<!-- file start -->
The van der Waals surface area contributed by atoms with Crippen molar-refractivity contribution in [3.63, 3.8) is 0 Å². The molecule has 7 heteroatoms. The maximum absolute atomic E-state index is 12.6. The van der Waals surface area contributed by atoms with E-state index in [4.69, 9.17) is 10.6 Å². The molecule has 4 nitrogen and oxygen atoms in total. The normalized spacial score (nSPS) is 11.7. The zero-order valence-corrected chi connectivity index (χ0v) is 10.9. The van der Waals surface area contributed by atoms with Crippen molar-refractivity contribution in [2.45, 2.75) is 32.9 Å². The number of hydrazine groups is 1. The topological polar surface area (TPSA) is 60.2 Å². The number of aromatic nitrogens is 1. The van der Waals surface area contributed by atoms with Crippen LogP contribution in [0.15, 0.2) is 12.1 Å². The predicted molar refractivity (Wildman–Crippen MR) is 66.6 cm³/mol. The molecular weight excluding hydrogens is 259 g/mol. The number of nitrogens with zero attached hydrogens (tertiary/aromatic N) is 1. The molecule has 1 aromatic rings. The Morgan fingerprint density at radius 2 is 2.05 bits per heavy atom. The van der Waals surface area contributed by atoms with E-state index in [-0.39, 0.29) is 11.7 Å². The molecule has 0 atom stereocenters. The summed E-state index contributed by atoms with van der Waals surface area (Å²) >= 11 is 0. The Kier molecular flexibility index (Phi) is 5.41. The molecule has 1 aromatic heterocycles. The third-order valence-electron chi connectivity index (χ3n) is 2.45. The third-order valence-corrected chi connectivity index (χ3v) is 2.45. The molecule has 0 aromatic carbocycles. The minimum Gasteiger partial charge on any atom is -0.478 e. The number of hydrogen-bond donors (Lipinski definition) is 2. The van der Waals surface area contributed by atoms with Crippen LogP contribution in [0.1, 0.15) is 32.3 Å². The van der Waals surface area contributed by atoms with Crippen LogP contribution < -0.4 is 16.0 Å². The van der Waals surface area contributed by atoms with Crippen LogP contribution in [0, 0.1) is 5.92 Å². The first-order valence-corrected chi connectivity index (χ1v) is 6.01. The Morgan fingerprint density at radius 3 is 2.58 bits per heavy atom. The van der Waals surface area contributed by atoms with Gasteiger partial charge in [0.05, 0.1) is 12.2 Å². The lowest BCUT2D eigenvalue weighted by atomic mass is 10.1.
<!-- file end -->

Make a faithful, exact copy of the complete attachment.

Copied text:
The van der Waals surface area contributed by atoms with Crippen molar-refractivity contribution in [3.63, 3.8) is 0 Å². The molecule has 7 heteroatoms. The maximum absolute atomic E-state index is 12.6. The van der Waals surface area contributed by atoms with E-state index in [4.69, 9.17) is 10.6 Å². The molecule has 4 nitrogen and oxygen atoms in total. The normalized spacial score (nSPS) is 11.7. The zero-order valence-corrected chi connectivity index (χ0v) is 10.9. The van der Waals surface area contributed by atoms with Crippen molar-refractivity contribution in [2.45, 2.75) is 32.9 Å². The number of hydrazine groups is 1. The topological polar surface area (TPSA) is 60.2 Å². The number of aromatic nitrogens is 1. The van der Waals surface area contributed by atoms with Crippen LogP contribution in [0.15, 0.2) is 12.1 Å². The predicted molar refractivity (Wildman–Crippen MR) is 66.6 cm³/mol. The molecular weight excluding hydrogens is 259 g/mol. The number of nitrogens with zero attached hydrogens (tertiary/aromatic N) is 1. The molecule has 1 aromatic rings. The Morgan fingerprint density at radius 2 is 2.05 bits per heavy atom. The van der Waals surface area contributed by atoms with E-state index in [-0.39, 0.29) is 11.7 Å². The molecule has 0 atom stereocenters. The summed E-state index contributed by atoms with van der Waals surface area (Å²) >= 11 is 0. The Kier molecular flexibility index (Phi) is 5.41. The molecule has 1 aromatic heterocycles. The third-order valence-electron chi connectivity index (χ3n) is 2.45. The third-order valence-corrected chi connectivity index (χ3v) is 2.45. The molecule has 0 aromatic carbocycles. The minimum Gasteiger partial charge on any atom is -0.478 e. The number of hydrogen-bond donors (Lipinski definition) is 2. The van der Waals surface area contributed by atoms with Crippen LogP contribution in [0.1, 0.15) is 32.3 Å². The van der Waals surface area contributed by atoms with Crippen LogP contribution < -0.4 is 16.0 Å². The van der Waals surface area contributed by atoms with Crippen LogP contribution in [0, 0.1) is 5.92 Å². The first-order valence-corrected chi connectivity index (χ1v) is 6.01. The Morgan fingerprint density at radius 3 is 2.58 bits per heavy atom. The van der Waals surface area contributed by atoms with Gasteiger partial charge in [0.05, 0.1) is 12.2 Å². The lowest BCUT2D eigenvalue weighted by atomic mass is 10.1.